Fitbit’s first full-fledged smartwatch might be significantly “smarter” than all of the American company’s past wearable devices, with advanced features like NFC-enabled wrist payments in tow and a proprietary app store or “Gallery”, but at the end of the day, fitness guidance and health insights remain the Ionic’s best marketing angle.
Nowhere near as stylish or versatile as many of its Android Wear-powered rivals, the Fitbit Ionic could boldly go for the Apple Watch’s jugular with some life-changing functionality the Series 3 may or may not bring to the table next week.
Thanks to a collaboration with DexCom, the “leader in continuous glucose monitoring (CGM)”, Fitbit wants to help people manage their diabetes with minimal hassle. It’s unclear how the two wellness-focused enterprises plan to activate glucose tracking on the $300 Ionic, but the “vital” upgrade should arrive on the market “as soon as possible in 2018.”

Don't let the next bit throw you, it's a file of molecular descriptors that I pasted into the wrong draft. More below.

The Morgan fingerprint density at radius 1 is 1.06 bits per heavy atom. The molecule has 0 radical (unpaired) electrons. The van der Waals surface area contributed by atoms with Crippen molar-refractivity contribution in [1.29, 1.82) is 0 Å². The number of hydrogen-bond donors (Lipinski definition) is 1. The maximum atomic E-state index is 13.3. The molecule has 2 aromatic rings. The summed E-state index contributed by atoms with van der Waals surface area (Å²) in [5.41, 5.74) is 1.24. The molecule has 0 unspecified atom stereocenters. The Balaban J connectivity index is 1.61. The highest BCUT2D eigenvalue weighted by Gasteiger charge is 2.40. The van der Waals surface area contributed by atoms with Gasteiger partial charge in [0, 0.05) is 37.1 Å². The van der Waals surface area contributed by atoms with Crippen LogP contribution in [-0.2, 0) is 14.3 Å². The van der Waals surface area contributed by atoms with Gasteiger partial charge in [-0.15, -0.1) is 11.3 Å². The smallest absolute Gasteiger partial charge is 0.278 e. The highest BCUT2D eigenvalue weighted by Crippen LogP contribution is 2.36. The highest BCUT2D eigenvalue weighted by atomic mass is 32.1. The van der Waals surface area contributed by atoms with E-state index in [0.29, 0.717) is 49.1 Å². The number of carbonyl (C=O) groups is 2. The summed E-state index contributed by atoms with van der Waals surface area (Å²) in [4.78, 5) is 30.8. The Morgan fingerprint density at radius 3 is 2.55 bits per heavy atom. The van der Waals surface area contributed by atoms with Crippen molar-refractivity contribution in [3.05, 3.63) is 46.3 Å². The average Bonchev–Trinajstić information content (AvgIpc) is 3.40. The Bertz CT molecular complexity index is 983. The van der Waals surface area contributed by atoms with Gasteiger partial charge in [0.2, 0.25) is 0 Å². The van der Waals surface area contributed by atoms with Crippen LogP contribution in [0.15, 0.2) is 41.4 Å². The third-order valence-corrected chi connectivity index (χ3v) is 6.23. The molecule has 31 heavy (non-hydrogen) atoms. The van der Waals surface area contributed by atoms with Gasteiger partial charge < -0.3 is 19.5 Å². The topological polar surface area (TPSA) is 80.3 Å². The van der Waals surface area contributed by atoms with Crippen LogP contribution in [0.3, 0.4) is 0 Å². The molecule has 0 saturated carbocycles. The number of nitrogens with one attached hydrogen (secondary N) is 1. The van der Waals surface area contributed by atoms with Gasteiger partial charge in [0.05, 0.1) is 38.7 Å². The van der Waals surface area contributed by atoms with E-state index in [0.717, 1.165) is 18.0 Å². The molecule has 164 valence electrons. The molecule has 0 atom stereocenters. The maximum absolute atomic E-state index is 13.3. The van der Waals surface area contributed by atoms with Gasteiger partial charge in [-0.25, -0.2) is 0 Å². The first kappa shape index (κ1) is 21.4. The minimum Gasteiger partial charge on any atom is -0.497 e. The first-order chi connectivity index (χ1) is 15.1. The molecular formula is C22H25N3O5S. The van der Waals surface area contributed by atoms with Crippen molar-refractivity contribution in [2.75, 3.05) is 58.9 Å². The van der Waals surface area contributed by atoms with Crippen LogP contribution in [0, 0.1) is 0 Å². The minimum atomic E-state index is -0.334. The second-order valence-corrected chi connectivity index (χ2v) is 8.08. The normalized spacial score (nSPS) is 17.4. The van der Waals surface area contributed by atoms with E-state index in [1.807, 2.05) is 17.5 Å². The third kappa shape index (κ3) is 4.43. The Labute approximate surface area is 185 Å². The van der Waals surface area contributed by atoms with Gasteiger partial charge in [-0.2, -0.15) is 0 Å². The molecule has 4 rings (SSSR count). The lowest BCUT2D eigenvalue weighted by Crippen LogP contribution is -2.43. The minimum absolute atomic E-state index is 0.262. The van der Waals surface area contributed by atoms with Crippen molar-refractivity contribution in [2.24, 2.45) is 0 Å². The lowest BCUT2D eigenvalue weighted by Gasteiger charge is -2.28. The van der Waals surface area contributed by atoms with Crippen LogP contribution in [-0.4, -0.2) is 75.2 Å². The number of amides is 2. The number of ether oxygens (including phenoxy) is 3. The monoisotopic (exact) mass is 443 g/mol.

Our best guess is some sort of a sensor add-on will be released sometime next year. Perhaps a special band or other accessory capable of nonintrusively and continuously keeping an eye on a Fitbit Ionic user’s blood sugar levels.
DexCom is already the proud manufacturer of the “only FDA-approved CGM System that lets you make treatment decisions without pricking your finger”, so it’s probably safe to assume the existing discrete sensor and transmitter combo will lay the foundation for Fitbit’s more mainstream-oriented glucose monitoring project.
Both Android and iOS device owners are promised this big medical breakthrough in the not-so-distant future, further mounting the pressure on the impending Apple Watch Series 3.